One thing you can’t tame is the passage of time. Rain World has an internal clock that ends in a deadly storm that sweeps away everything in its path. This makes exploration for long stretches particularly anxiety-inducing. If you’re in a new area and don’t know where the safe zone is, you may end up drowned or torn apart before you get lucky enough to find shelter. These safe zones also work as respawn points, so if you die on your way to one, you’ll have to make the same treacherous hike all over again. In this far-reaching landscape made up of twelve different regions, sprawling across industrial dumps, waterlogged islands, floating continents, and anti-gravity tunnels, death from exposure to the elements is bound to happen more than a few times. 

That’s just one of the many ways you will end up dead in Rain World. Even on the least conflict-oriented difficulty (appropriately titled “The Monk”), you will often end up a limp and lifeless. While many rooms are carefully choreographed to inspire you to learn to tricks (a trap with no exit leads you to learn to wall jump; a field of carnivorous red grass coaxes you to try riding a giant beast), the complex and active AI of the wildlife brings on many random-feeling events.

Just like there is no predicting when you might trip in Smash Bros. Brawl, Rain World sometimes asks the player to accept unavoidable loses. In life, and in video games, sometimes the cards are just stacked against you. That may frustrate control freaks, but for those that like an added layer of realistic chaos in their games, it just makes the experience more believable, especially when you manage to survive a situation that seemed destined to end in your death. 

The difference, of course, is that when you die in Smash, you may be playing competitively, and losing against another person is a bad feeling for some people. In Rain World, the only thing you have to lose is karma, the previously mentioned in-game currency that you need to collect in order to open up certain locked doors. That can definitely sting, as finding new areas and creatures are among the best moments in the game.

The good news is, you can gain karma simply by getting to shelter before the rain falls with enough food in your stomach to hibernate on. I lost all my karma once in about five minutes, after repeatedly getting eaten by plants or stabbed to death by angry primates. Then I gained it all back in fifteen minutes, thanks to a lizard that distracted the scavengers long enough to let me get to safer, more familiar ground. From the sounds of it, the karma currency exchange system wasn’t quite as generous when Rain World first released. After being patched several times, it now stings just enough to make the looming chance of death feel scary, but oppressive.  

The only place in the game I felt truly crushed is in the optional Arena mode, which takes place out of the single-player campaign and its karma system. This combat-heavy deathmatch mini-game and the Sandbox mode are the places to go if you want to practice your action and evasion skills alone or with friends. Both can get intense, sometimes to the point where the amount of stuff on screen causes serious slowdown. The devs are working on fixing that though. Just earlier this week they released a patch that fixed several game-crashing bugs and other technical issues. I can only hope that the next update offers up some Slugcat pups, but only if you can’t kill the younglings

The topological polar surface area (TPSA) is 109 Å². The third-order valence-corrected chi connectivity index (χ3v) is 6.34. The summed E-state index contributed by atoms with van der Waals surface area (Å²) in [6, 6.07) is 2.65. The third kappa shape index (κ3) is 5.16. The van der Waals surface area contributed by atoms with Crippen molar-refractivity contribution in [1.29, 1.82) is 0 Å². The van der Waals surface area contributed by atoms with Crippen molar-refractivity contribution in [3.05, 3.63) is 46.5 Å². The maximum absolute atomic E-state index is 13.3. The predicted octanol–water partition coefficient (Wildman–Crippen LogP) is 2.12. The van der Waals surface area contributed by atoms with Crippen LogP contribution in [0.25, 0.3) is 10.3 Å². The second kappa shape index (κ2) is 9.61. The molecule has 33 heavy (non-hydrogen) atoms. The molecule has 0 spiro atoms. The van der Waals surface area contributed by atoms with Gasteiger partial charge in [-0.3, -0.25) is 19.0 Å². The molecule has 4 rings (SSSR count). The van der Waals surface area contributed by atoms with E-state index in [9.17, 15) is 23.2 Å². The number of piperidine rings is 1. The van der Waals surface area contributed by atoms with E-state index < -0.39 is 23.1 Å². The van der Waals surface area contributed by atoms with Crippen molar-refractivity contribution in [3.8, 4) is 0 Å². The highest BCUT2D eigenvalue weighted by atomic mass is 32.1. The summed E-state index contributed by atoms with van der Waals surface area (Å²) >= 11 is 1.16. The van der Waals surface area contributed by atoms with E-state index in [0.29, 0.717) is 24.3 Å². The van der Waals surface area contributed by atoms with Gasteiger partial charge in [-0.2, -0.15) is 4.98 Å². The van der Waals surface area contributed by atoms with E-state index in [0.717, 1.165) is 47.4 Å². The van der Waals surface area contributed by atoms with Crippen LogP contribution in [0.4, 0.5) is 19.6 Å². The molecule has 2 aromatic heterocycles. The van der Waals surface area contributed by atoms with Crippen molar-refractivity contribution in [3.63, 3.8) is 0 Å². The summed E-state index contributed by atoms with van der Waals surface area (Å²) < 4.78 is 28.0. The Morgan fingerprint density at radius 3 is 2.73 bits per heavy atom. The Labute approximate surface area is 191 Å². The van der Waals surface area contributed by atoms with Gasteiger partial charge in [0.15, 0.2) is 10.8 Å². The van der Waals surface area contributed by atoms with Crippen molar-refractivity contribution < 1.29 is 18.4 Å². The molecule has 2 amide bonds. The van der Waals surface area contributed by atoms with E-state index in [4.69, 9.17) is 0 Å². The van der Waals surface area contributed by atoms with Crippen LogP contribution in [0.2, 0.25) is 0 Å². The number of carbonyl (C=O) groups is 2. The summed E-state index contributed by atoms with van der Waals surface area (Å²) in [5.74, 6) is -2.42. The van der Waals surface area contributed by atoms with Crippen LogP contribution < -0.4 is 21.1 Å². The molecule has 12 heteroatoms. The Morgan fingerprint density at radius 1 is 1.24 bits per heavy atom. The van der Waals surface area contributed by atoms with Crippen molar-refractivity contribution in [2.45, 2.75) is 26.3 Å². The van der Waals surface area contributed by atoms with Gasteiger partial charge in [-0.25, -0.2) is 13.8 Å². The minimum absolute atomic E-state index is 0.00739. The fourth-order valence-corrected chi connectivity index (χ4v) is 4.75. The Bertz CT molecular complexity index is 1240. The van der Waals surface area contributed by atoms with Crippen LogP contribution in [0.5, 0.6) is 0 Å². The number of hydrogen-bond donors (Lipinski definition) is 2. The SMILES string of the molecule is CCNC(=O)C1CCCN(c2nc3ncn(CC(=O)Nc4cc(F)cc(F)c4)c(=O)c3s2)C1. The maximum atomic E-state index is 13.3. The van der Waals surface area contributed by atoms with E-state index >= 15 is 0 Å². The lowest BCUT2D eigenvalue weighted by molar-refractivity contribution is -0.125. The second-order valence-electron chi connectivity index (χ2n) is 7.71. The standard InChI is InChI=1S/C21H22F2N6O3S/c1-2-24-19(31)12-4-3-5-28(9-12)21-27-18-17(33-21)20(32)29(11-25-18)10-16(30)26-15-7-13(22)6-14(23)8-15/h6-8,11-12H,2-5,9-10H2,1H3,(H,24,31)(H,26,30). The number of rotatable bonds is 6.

Apologies in advance if you’re tired of me comparing Rain World to Nintendo franchises, but after playing the game for a week, I can safely say that this is the experience that I wanted out of Breath of the Wild, but didn’t quite get most of the time. It offers up a massive, mysterious world that feels real, while still being filled with smartly designed “game-y” opportunities to develop a sense of mastery of your character and connection to your environment.

More importantly, it’s densely packed. You never have to run for five minutes straight across an uneventful open field in order to get to something interesting, or contend with the same drawn-out battles against bullet-sponge bad guys that come at you in the same way over and over again. If you play well, you’re always just a few seconds away from the next screen, and you literally never know exactly what will happen when you get there. If you can get past its cryptic nature and eagerness to make the player feel vulnerable, then Rain World just may have the power to take you away from Smash for good, or at least until that seductive Piranha Plant shows up and sucks you back in. 

Jonathan Holmes
Destructoid Contributor - Jonathan Holmes has been a media star since the Road Rules days, and spends his time covering oddities and indies for Destructoid, with over a decade of industry experience "Where do dreams end and reality begin? Videogames, I suppose."- Gainax, FLCL Vol. 1 "The beach, the trees, even the clouds in the sky... everything is build from little tiny pieces of stuff. Just like in a Gameboy game... a nice tight little world... and all its inhabitants... made out of little building blocks... Why can't these little pixels be the building blocks for love..? For loss... for understanding"- James Kochalka, Reinventing Everything part 1 "I wonder if James Kolchalka has played Mother 3 yet?" Jonathan Holmes